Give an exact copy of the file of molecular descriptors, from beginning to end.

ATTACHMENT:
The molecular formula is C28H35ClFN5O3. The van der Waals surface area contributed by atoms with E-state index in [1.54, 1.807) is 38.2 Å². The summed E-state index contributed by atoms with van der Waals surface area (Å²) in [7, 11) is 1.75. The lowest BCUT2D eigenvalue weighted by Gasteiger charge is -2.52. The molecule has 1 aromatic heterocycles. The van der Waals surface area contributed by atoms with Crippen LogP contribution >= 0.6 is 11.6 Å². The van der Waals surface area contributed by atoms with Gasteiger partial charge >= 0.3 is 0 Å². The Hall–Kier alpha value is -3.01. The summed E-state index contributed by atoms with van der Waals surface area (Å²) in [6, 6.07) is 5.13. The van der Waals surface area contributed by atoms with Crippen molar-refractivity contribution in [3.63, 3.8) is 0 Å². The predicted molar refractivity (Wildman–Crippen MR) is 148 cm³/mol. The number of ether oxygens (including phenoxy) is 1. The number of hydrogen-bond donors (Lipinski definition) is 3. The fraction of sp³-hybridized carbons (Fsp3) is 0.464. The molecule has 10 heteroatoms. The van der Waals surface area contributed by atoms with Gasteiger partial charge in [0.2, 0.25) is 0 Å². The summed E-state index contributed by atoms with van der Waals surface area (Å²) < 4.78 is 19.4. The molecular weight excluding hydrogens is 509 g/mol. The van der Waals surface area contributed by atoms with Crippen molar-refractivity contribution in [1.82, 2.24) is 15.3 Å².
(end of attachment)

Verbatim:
The molecular formula is C28H35ClFN5O3. The van der Waals surface area contributed by atoms with E-state index in [1.54, 1.807) is 38.2 Å². The summed E-state index contributed by atoms with van der Waals surface area (Å²) in [7, 11) is 1.75. The lowest BCUT2D eigenvalue weighted by Gasteiger charge is -2.52. The molecule has 1 aromatic heterocycles. The van der Waals surface area contributed by atoms with Crippen LogP contribution >= 0.6 is 11.6 Å². The van der Waals surface area contributed by atoms with Gasteiger partial charge >= 0.3 is 0 Å². The Hall–Kier alpha value is -3.01. The summed E-state index contributed by atoms with van der Waals surface area (Å²) in [6, 6.07) is 5.13. The van der Waals surface area contributed by atoms with Crippen molar-refractivity contribution in [3.63, 3.8) is 0 Å². The predicted molar refractivity (Wildman–Crippen MR) is 148 cm³/mol. The number of ether oxygens (including phenoxy) is 1. The number of hydrogen-bond donors (Lipinski definition) is 3. The fraction of sp³-hybridized carbons (Fsp3) is 0.464. The molecule has 10 heteroatoms. The van der Waals surface area contributed by atoms with Gasteiger partial charge in [0.2, 0.25) is 0 Å². The summed E-state index contributed by atoms with van der Waals surface area (Å²) < 4.78 is 19.4. The molecular weight excluding hydrogens is 509 g/mol. The van der Waals surface area contributed by atoms with Crippen molar-refractivity contribution in [1.82, 2.24) is 15.3 Å².